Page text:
I&L can advise as to what’s in your best interest and prepare you for the Liquidation or an alternative procedure. We can also recommend a commercially-minded insolvency practitioner to manage the process for you.
2 of the most important concerns for creditors should be:
- Who is the Liquidator?
- How much are their fees?
Find out everything you can about the insolvency practitioner, and ensure they have no prior relationship with the director.
This is important because although directors hire the Liquidator, it's the creditors who appoint them and effectively pay for the Liquidation.
Shortly before or after the commencement of a statutory insolvency procedure, the insolvency practitioner will convene a Meeting of Creditors.
Unless creditors ask for a physical meeting, they are deemed to have accepted the decision to make the company insolvent.
Nevertheless, the company's directors must consent if a physical meeting is requested by:
- 10 creditors
- 10% of creditors
- or 10% of creditors by value.
I&L can take instructions on your behalf to attend the Creditors' Meeting and represent your interests. Oftentimes we're able to connect with other creditors to galvanise support prior to the meeting.
CVLs and creditors' committees
Creditors at the meeting can:
- Appoint their own insolvency practitioner (Liquidator)
- Set the Liquidator's remuneration
- Ask questions
- Compel the Liquidator to take action
- Form a Creditors' Committee to oversee and assist the insolvency practitioner.
Unsecured creditors gain greater control over the Liquidation by forming a Creditors' Committee because unity is strength.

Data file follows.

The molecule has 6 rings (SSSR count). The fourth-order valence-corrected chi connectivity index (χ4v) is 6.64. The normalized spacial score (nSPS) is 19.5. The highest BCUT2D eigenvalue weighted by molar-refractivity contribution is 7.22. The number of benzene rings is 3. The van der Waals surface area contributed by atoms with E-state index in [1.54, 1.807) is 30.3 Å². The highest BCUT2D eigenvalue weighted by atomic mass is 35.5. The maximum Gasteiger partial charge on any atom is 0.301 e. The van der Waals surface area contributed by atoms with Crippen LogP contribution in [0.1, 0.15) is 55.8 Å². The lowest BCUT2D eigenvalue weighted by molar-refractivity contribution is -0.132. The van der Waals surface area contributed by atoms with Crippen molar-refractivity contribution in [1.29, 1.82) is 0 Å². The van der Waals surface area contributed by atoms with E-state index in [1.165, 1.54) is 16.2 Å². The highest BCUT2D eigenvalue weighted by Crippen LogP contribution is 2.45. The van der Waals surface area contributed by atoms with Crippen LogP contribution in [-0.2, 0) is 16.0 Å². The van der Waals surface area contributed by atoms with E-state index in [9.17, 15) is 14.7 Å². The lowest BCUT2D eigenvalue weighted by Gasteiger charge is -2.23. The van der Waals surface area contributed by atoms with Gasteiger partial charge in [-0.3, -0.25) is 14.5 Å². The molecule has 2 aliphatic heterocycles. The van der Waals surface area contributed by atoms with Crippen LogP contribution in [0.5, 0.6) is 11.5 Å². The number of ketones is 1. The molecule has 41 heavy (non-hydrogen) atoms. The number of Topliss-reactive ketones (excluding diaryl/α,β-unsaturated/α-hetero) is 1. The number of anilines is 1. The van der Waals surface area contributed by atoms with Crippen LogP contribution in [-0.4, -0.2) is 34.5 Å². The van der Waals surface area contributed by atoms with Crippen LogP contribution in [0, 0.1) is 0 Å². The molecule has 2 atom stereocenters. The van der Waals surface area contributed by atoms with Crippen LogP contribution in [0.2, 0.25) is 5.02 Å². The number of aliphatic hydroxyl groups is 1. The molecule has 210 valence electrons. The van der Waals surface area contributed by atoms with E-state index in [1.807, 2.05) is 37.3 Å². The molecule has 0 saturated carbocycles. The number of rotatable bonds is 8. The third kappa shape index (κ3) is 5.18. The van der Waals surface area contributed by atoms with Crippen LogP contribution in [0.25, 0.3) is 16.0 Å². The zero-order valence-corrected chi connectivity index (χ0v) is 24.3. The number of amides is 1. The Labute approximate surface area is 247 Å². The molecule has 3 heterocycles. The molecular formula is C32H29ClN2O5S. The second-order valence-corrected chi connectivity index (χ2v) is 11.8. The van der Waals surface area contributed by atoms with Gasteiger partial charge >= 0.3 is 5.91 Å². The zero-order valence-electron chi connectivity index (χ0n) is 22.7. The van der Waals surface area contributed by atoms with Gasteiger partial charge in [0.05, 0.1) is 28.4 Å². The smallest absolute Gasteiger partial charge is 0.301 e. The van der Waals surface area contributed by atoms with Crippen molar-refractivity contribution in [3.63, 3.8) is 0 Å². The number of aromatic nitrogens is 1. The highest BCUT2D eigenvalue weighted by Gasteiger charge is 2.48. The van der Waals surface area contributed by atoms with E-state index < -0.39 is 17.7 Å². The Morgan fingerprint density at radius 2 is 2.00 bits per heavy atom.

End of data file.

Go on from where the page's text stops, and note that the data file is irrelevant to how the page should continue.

In many cases, the Liquidation process could be more favourable to creditors. But for this to happen they must become more proactive and aware of their powers.
For example, few creditors understand that if they're unhappy with the director's nomination, they can object and appoint an insolvency practitioner (IP) of their choice.
In a Creditors' Voluntary Liquidation, replacing the IP is usually the best course of action because rather than working for the director who gave them the job; the Liquidator should be working in the interest of creditors.
Creditors greatly enhance their prospects for dividends by appointing their own Liquidator. When creditors fail to use their votes at Creditors' Meetings; the director's choice of IP is invariably appointed.
Creditors may need a Liquidator who'll investigate the directors thoroughly and robustly. However, this can be challenging if the directors and liquidator are associated.
Similarly, it’s always a good idea to scrutinize and question the Liquidator’s costs because the more they charge the less likely it is that creditors will receive any monies back.
In far too many instances, unsecured creditors receive little or no money because the Liquidator's fees eat up the funds in the estate.
Most creditors are completely blind to the shenanigans of self-serving insolvency practitioners. Those who are aware have become apathetic because they failed to get anything back from previous Liquidations.
Nevertheless, creditors are partly responsible for the Liquidator's pay, and this is where much of their power lies.
Liquidation is very serious and you will need expert advice and support. I&L helps directors to wind up companies, and assists creditors seeking greater control in liquidations. Call 020 7504 1300 now for free and confidential advice…